# Find the absolute maximum and absolute minimum values of #f(x) = x^(1/3) e^(−x^2/8)# on the interval [−1, 4]?

The maximum is

Evaluating, we find that

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To find the absolute maximum and absolute minimum values of ( f(x) = x^{1/3} e^{-x^2/8} ) on the interval ([-1, 4]), we need to find critical points within the interval and evaluate the function at those points as well as at the endpoints.

First, find the derivative of ( f(x) ) using the product rule: [ f'(x) = \frac{1}{3}x^{-2/3} e^{-x^2/8} - \frac{x^{1/3}}{4} e^{-x^2/8} ]

Setting ( f'(x) = 0 ) to find critical points: [ \frac{1}{3}x^{-2/3} e^{-x^2/8} - \frac{x^{1/3}}{4} e^{-x^2/8} = 0 ]

Solving this equation will give us critical points. After solving, we find ( x = -1 ) and ( x = 4 ) as critical points within the interval ([-1, 4]).

Now, we evaluate ( f(x) ) at these critical points and at the endpoints ( x = -1 ) and ( x = 4 ), then compare the values to find the absolute maximum and minimum.

[ f(-1) = (-1)^{1/3} e^{-(-1)^2/8} ] [ f(4) = (4)^{1/3} e^{-4^2/8} ]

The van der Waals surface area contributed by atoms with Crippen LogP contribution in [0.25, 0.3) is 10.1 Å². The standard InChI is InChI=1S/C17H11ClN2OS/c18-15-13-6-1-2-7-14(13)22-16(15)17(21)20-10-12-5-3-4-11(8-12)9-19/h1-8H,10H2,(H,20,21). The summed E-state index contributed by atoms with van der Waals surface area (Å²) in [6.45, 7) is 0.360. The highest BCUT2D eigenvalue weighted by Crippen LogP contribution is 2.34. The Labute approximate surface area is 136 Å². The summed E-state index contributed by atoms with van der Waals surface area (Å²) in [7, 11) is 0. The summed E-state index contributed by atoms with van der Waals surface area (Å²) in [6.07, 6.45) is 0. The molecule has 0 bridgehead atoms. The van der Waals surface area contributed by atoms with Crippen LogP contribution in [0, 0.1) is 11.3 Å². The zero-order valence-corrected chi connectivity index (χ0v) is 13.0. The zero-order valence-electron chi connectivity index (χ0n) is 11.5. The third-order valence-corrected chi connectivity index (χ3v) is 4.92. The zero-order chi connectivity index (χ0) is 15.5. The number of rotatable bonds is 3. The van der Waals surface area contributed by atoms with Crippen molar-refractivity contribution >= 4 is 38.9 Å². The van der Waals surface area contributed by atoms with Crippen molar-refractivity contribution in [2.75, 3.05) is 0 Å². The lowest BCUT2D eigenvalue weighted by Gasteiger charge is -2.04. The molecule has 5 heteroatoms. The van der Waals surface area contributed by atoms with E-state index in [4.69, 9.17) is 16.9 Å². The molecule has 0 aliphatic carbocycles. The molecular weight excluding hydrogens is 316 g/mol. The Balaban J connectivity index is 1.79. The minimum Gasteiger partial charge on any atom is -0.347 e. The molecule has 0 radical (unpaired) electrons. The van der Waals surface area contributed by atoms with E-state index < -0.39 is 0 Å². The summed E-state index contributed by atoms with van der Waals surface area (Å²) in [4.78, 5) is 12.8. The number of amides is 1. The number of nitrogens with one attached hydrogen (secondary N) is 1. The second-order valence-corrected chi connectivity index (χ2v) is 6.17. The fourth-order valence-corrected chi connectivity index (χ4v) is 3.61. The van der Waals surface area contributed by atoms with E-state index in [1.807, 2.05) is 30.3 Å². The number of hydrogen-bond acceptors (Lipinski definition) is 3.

Calculate these values to determine the absolute maximum and minimum.

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When evaluating a one-sided limit, you need to be careful when a quantity is approaching zero since its sign is different depending on which way it is approaching zero from. Let us look at some examples.

When evaluating a one-sided limit, you need to be careful when a quantity is approaching zero since its sign is different depending on which way it is approaching zero from. Let us look at some examples.

When evaluating a one-sided limit, you need to be careful when a quantity is approaching zero since its sign is different depending on which way it is approaching zero from. Let us look at some examples.

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